Beside, I think there are some NuPro and S series on the bay for around that price. I always seem to see them for 20 - 40 dollars, take a look.




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post #11 of 73 (permalink) Old 02-18-2014, 01:54 AM Thread Starter
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Quote:
Originally Posted by FlyingHellFish View Post
I'm not familiar with that Swagelok series, but I know they have metering valves made for low flow.

I can't see how they would have two products competing with each other.

Looking at the graph, I'm pretty sure this can't be used for our hobby. You're dealing with 0.X with this valve compare to 0.00X with the S.

I have an S series metering valve, and it's stats are all lower than the valve you mention. Even with a venires handle, at 2 - 3 turns, you're dealing with a bps so high you can't even count.

Beside, I think there are some NuPro and S series on the bay for around that price. I always seem to see them for 20 - 40 dollars, take a look.

You're probably right but I've already bought it and will try. I've been watching eBay for the past 2 weeks and haven't seen anything familiar for < $70.

On a side note, I have an S series with a vernier handle and mine is turned up about 10 rotations to get a good CO2 rate. Not sure what the difference would be. I'm still hoping this larger valve will work well enough. I knew it wouldn't be as nice as the S-series but it was < 1/2 the cost.

EDIT: <crossing my fingers>Guy here says he saw someone claiming success with the O series needle valves: http://www.fishforums.net/index.php?...-to-co2/page-3.. I really hope it works. I don't want to be out $30 + more for another valve...
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post #12 of 73 (permalink) Old 02-18-2014, 12:34 PM
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Quote:
Originally Posted by rdmustang1 View Post
You're probably right but I've already bought it and will try. I've been watching eBay for the past 2 weeks and haven't seen anything familiar for < $70.

On a side note, I have an S series with a vernier handle and mine is turned up about 10 rotations to get a good CO2 rate. Not sure what the difference would be. I'm still hoping this larger valve will work well enough. I knew it wouldn't be as nice as the S-series but it was < 1/2 the cost.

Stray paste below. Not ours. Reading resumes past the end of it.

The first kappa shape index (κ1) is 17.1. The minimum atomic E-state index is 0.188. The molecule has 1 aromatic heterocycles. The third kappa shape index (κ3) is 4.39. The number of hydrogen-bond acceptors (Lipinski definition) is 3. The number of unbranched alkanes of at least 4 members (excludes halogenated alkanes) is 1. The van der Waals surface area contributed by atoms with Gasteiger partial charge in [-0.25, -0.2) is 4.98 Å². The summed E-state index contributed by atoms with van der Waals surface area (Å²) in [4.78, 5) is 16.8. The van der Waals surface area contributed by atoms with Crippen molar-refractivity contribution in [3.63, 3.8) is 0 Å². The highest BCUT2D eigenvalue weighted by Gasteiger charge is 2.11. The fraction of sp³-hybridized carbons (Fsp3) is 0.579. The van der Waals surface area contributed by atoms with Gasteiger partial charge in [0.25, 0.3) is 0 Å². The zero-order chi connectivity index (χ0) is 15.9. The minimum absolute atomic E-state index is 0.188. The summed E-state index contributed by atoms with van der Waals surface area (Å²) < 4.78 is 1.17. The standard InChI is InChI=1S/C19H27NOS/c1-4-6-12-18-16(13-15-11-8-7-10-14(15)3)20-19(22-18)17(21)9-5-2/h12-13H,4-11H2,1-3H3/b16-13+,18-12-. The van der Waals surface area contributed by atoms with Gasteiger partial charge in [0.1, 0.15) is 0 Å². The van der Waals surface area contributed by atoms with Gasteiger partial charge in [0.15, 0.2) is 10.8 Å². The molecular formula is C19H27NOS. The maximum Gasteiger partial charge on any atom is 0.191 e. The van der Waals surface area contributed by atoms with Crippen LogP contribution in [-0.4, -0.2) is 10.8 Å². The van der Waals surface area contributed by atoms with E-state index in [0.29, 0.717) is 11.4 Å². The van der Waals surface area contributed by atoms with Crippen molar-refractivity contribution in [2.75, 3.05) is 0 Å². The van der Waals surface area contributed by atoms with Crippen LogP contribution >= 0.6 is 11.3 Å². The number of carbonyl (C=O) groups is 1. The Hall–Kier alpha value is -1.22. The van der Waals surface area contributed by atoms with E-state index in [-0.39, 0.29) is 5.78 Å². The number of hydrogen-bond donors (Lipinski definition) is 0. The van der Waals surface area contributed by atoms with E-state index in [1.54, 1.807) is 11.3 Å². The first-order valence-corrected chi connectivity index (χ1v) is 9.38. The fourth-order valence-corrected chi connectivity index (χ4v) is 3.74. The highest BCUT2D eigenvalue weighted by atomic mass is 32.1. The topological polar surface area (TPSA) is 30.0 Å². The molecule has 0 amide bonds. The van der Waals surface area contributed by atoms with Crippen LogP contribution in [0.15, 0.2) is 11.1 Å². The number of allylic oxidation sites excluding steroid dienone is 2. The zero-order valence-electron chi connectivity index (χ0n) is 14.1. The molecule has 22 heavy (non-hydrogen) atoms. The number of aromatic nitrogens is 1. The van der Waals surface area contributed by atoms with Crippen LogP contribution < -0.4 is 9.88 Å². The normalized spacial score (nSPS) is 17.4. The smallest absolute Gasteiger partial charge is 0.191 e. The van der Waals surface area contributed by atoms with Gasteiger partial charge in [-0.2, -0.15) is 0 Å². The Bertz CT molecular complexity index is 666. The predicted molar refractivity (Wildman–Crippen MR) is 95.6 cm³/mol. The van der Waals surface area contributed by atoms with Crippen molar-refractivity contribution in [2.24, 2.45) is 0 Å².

EDIT: <crossing my fingers>Guy here says he saw someone claiming success with the O series needle valves: http://www.fishforums.net/index.php?...-to-co2/page-3.. I really hope it works. I don't want to be out $30 + more for another valve...



10 rotations? You sure you don't have a leak or something. The factory max for the S series is 10, or did you mean something else? The majority of people lower their stem (I will never question Josh again), to get a usable bps.

The CV is not the only thing that determines the control, thus the difference in the graph. Integral Bonnet Needle Valve are more of a high flow, they have shut off function which is typical for high flow. And how in the world did that guy in your link able to count 30 bps? Did he video tape it and slow down the frames? Anyways, that needle valve of yours does work, if you got a swimming pool size tank.

I don't know though, I could be totally wrong on this. And that a nice Concoa 400 series regulator, all SS steel, very nice!



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post #13 of 73 (permalink) Old 02-18-2014, 01:19 PM Thread Starter
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Quote:
Originally Posted by FlyingHellFish View Post
10 rotations? You sure you don't have a leak or something. The factory max for the S series is 10, or did you mean something else? The majority of people lower their stem (I will never question Josh again), to get a usable bps.

The CV is not the only thing that determines the control, thus the difference in the graph. Integral Bonnet Needle Valve are more of a high flow, they have shut off function which is typical for high flow. And how in the world did that guy in your link able to count 30 bps? Did he video tape it and slow down the frames? Anyways, that needle valve of yours does work, if you got a swimming pool size tank.

I don't know though, I could be totally wrong on this. And that a nice Concoa 400 series regulator, all SS steel, very nice!
I thought it was 10. It's actually 7.5 rotations. Pretty sure I don't have leaks as I've tested it at least 6 times since setting it up and it's been set that way for a long time.

No idea on the 30bps. Maybe he's estimating? I'm estimating mine at 15-20 but that's just a swag. Of course I have 260 gallon of water to saturate and mine is controlled via a pH controller so it's not on all the time. Before the pH controller I was about 1 revolution lower than I am now, so ~6.5. I bumped it up a little so it would stay on for shorter periods of time.
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post #14 of 73 (permalink) Old 02-18-2014, 05:07 PM
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Oooh ok, now the high rotations make sense. I didn't know you had a monster 260 gallon.

Try out the O series valve, it could work I guess. You could always keep the O series and use it as a ball valve. With 20 bucks for a 100 dollar retail piece, still not bad.



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post #15 of 73 (permalink) Old 02-21-2014, 12:01 AM Thread Starter
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So I got the CGA 320 stem from ua hua. I couldn't get it to stop leaking no matter how tight I made it so I used tape on the threads. How bad is that? I was very careful to skip the first thread and keep any tape away from the edge.

Anyway, I got it hooked up to a paintball tank to test the regulator. It seems to hold the pressure.



I still don't have the needle valve that probably won't work so I can't test that. I'm going to try and wire up the solenoid tonight and start on the post body.

Any other tests I should perform?